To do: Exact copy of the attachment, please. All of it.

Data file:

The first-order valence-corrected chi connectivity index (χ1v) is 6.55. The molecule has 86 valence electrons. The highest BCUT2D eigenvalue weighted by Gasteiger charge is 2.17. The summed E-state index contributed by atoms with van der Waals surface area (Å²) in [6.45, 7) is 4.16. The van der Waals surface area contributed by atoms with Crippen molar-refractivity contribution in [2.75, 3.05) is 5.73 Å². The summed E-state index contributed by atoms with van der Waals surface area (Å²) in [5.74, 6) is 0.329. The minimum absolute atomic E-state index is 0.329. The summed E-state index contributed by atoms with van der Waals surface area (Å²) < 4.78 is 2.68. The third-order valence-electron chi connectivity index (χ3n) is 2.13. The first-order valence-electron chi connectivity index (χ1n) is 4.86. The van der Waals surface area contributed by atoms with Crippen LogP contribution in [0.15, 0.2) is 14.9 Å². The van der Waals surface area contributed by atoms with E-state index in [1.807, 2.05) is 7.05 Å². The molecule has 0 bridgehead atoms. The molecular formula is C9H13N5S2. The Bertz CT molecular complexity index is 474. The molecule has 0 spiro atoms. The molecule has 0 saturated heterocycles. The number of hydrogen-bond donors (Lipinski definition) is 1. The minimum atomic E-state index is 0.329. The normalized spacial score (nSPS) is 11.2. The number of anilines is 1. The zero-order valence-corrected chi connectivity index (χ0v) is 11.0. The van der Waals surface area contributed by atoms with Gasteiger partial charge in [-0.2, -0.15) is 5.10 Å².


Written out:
The first-order valence-corrected chi connectivity index (χ1v) is 6.55. The molecule has 86 valence electrons. The highest BCUT2D eigenvalue weighted by Gasteiger charge is 2.17. The summed E-state index contributed by atoms with van der Waals surface area (Å²) in [6.45, 7) is 4.16. The van der Waals surface area contributed by atoms with Crippen molar-refractivity contribution in [2.75, 3.05) is 5.73 Å². The summed E-state index contributed by atoms with van der Waals surface area (Å²) in [5.74, 6) is 0.329. The minimum absolute atomic E-state index is 0.329. The summed E-state index contributed by atoms with van der Waals surface area (Å²) < 4.78 is 2.68. The third-order valence-electron chi connectivity index (χ3n) is 2.13. The first-order valence-electron chi connectivity index (χ1n) is 4.86. The van der Waals surface area contributed by atoms with Crippen LogP contribution in [0.15, 0.2) is 14.9 Å². The van der Waals surface area contributed by atoms with E-state index in [1.807, 2.05) is 7.05 Å². The molecule has 0 bridgehead atoms. The molecular formula is C9H13N5S2. The Bertz CT molecular complexity index is 474. The molecule has 0 spiro atoms. The molecule has 0 saturated heterocycles. The number of hydrogen-bond donors (Lipinski definition) is 1. The minimum atomic E-state index is 0.329. The normalized spacial score (nSPS) is 11.2. The number of anilines is 1. The zero-order valence-corrected chi connectivity index (χ0v) is 11.0. The van der Waals surface area contributed by atoms with Gasteiger partial charge in [-0.2, -0.15) is 5.10 Å².